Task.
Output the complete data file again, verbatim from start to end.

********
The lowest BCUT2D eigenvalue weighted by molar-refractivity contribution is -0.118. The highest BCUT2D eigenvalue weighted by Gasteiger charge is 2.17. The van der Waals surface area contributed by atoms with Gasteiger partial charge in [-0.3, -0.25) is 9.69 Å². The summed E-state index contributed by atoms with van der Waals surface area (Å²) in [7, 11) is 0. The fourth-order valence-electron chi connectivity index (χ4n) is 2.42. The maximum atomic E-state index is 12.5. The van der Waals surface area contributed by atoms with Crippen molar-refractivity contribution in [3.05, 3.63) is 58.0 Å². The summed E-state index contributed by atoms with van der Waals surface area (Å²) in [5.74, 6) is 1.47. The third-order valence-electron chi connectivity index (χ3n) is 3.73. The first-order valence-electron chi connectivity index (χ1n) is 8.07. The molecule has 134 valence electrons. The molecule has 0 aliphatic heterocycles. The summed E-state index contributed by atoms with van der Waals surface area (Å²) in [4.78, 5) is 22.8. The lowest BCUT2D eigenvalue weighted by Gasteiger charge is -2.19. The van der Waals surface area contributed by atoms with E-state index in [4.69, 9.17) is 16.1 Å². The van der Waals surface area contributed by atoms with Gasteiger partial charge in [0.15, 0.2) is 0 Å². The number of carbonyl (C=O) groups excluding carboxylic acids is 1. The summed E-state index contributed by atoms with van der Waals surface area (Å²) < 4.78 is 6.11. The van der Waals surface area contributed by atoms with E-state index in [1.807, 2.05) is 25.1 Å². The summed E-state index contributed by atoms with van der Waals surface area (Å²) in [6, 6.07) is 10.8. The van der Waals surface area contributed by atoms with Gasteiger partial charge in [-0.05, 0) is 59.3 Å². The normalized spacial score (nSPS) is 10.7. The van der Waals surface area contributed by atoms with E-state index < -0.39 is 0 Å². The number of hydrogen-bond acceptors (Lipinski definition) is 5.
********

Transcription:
The lowest BCUT2D eigenvalue weighted by molar-refractivity contribution is -0.118. The highest BCUT2D eigenvalue weighted by Gasteiger charge is 2.17. The van der Waals surface area contributed by atoms with Gasteiger partial charge in [-0.3, -0.25) is 9.69 Å². The summed E-state index contributed by atoms with van der Waals surface area (Å²) in [7, 11) is 0. The fourth-order valence-electron chi connectivity index (χ4n) is 2.42. The maximum atomic E-state index is 12.5. The van der Waals surface area contributed by atoms with Crippen molar-refractivity contribution in [3.05, 3.63) is 58.0 Å². The summed E-state index contributed by atoms with van der Waals surface area (Å²) in [5.74, 6) is 1.47. The third-order valence-electron chi connectivity index (χ3n) is 3.73. The first-order valence-electron chi connectivity index (χ1n) is 8.07. The molecule has 134 valence electrons. The molecule has 0 aliphatic heterocycles. The summed E-state index contributed by atoms with van der Waals surface area (Å²) in [4.78, 5) is 22.8. The lowest BCUT2D eigenvalue weighted by Gasteiger charge is -2.19. The van der Waals surface area contributed by atoms with E-state index in [4.69, 9.17) is 16.1 Å². The van der Waals surface area contributed by atoms with Gasteiger partial charge in [0.15, 0.2) is 0 Å². The number of carbonyl (C=O) groups excluding carboxylic acids is 1. The summed E-state index contributed by atoms with van der Waals surface area (Å²) < 4.78 is 6.11. The van der Waals surface area contributed by atoms with E-state index in [1.807, 2.05) is 25.1 Å². The summed E-state index contributed by atoms with van der Waals surface area (Å²) in [6, 6.07) is 10.8. The van der Waals surface area contributed by atoms with Gasteiger partial charge in [-0.05, 0) is 59.3 Å². The normalized spacial score (nSPS) is 10.7. The van der Waals surface area contributed by atoms with E-state index < -0.39 is 0 Å². The number of hydrogen-bond acceptors (Lipinski definition) is 5.